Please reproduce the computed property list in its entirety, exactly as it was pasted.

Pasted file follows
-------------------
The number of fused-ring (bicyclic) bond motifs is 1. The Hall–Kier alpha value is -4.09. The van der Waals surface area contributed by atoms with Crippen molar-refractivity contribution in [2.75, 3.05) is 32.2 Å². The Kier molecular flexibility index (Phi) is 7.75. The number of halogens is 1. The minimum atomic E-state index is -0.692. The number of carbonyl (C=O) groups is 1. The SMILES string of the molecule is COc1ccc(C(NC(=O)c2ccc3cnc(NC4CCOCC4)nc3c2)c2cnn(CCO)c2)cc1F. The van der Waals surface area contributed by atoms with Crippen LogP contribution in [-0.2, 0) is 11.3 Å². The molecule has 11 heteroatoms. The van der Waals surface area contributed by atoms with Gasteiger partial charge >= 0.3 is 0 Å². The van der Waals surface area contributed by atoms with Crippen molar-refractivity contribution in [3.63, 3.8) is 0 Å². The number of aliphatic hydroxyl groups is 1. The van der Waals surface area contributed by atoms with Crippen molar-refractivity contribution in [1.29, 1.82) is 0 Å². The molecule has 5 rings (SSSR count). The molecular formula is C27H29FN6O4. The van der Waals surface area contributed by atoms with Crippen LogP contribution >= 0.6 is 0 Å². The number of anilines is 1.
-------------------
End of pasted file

The number of fused-ring (bicyclic) bond motifs is 1. The Hall–Kier alpha value is -4.09. The van der Waals surface area contributed by atoms with Crippen molar-refractivity contribution in [2.75, 3.05) is 32.2 Å². The Kier molecular flexibility index (Phi) is 7.75. The number of halogens is 1. The minimum atomic E-state index is -0.692. The number of carbonyl (C=O) groups is 1. The SMILES string of the molecule is COc1ccc(C(NC(=O)c2ccc3cnc(NC4CCOCC4)nc3c2)c2cnn(CCO)c2)cc1F. The van der Waals surface area contributed by atoms with Crippen LogP contribution in [-0.2, 0) is 11.3 Å². The molecule has 11 heteroatoms. The van der Waals surface area contributed by atoms with Gasteiger partial charge >= 0.3 is 0 Å². The van der Waals surface area contributed by atoms with Crippen molar-refractivity contribution in [3.63, 3.8) is 0 Å². The number of aliphatic hydroxyl groups is 1. The van der Waals surface area contributed by atoms with Crippen molar-refractivity contribution in [1.29, 1.82) is 0 Å². The molecule has 5 rings (SSSR count). The molecular formula is C27H29FN6O4. The van der Waals surface area contributed by atoms with Crippen LogP contribution >= 0.6 is 0 Å². The number of anilines is 1.